I first found this
butterfly in June
1991 in Portugal, flying in the
Algarve and up the west coast. Then, I was travelling without a camera
and didn't get photos of it until the next year. Since then I have seen
it regularly, but usually singly, in the Pyrenees and the Alps. It
seems to be generally widespread in central and southern Europe but
nowhere really common - or at least not conspicuous. In August 2018 I
saw a single individual at a site in Switzerland I visit very
frequently every year but that was the first time I had ever come
across a blue spot hairstreak there.
Given a good view of a fresh individual, identification is very easy.
There is a conspicuous patch of blue scales in the anal angle of the
hindwing and the hairstreak itself is broad and bold - as if it has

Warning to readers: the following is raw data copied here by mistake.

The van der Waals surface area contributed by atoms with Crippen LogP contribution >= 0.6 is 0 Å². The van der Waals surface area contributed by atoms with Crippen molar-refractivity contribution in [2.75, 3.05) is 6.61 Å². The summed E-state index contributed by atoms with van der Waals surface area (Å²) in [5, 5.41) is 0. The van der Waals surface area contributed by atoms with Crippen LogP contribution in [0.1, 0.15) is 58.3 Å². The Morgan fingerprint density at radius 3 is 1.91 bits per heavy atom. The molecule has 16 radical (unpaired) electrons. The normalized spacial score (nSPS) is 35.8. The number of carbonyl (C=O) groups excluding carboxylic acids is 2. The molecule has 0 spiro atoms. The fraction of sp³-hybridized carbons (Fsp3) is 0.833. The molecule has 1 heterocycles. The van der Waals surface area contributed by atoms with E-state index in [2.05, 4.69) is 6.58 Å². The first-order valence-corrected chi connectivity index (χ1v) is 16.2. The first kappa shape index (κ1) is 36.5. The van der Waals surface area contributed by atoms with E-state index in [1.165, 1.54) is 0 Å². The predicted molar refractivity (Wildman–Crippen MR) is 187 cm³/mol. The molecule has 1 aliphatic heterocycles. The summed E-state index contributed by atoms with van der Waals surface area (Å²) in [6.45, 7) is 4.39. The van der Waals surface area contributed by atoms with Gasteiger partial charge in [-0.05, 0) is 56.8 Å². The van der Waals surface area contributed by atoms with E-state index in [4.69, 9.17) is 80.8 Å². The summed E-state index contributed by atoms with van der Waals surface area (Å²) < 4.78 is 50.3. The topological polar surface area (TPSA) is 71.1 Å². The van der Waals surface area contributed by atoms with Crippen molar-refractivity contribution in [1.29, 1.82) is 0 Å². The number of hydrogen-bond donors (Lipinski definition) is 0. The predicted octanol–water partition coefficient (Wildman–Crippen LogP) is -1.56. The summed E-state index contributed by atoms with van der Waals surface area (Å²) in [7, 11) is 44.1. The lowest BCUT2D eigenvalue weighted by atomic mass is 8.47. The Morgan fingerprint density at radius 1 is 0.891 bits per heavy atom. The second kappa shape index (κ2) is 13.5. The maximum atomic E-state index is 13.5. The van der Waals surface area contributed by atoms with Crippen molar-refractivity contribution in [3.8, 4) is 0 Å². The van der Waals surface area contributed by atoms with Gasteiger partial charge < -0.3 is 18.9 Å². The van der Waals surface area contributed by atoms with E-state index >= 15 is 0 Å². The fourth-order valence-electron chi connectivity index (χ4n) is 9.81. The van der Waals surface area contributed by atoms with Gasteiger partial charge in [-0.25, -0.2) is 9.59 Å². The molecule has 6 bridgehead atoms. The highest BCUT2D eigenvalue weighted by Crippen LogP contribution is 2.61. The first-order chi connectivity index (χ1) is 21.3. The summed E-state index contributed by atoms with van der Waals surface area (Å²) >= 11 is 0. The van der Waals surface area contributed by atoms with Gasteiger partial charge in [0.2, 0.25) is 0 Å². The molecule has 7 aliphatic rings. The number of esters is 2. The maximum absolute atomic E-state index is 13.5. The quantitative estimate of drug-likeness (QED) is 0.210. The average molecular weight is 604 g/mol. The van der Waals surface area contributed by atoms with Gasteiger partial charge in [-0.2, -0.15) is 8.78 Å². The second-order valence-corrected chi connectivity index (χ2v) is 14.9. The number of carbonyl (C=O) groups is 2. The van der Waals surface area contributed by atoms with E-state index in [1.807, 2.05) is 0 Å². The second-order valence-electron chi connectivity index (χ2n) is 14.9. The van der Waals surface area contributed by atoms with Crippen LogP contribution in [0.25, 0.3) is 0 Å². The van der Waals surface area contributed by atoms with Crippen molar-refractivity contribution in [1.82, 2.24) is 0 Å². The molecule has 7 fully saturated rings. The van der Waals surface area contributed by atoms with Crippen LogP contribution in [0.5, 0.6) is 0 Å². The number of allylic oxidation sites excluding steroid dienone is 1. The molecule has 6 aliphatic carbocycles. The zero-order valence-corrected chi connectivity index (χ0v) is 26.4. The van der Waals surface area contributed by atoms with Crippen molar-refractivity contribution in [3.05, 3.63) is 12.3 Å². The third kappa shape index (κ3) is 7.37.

been applied with a paintbrush rather than an inkpen. Sloe hairstreaks
do often have a patch of blue in the same place but it is less
extensive and does not completely occupy the submarginal lunule.
Males have a habit of defending territories from perches atop bushes -
often thorn bushes, but not necessarily their hostplant, buckthorn.
Indeed, this is a butterfly of bushy, scrubby terrain rather than
woodland like many Satyrium
species. Females lay their eggs on twigs of young buckthorn bushes,
sometimes in forks, like brown hairstreaks, but equally on straight
parts of the twigs. It is this stage that hibernates, the caterpillars
emerging to complete their development in the spring. Adult butterflies
emerge in June and can be found into August.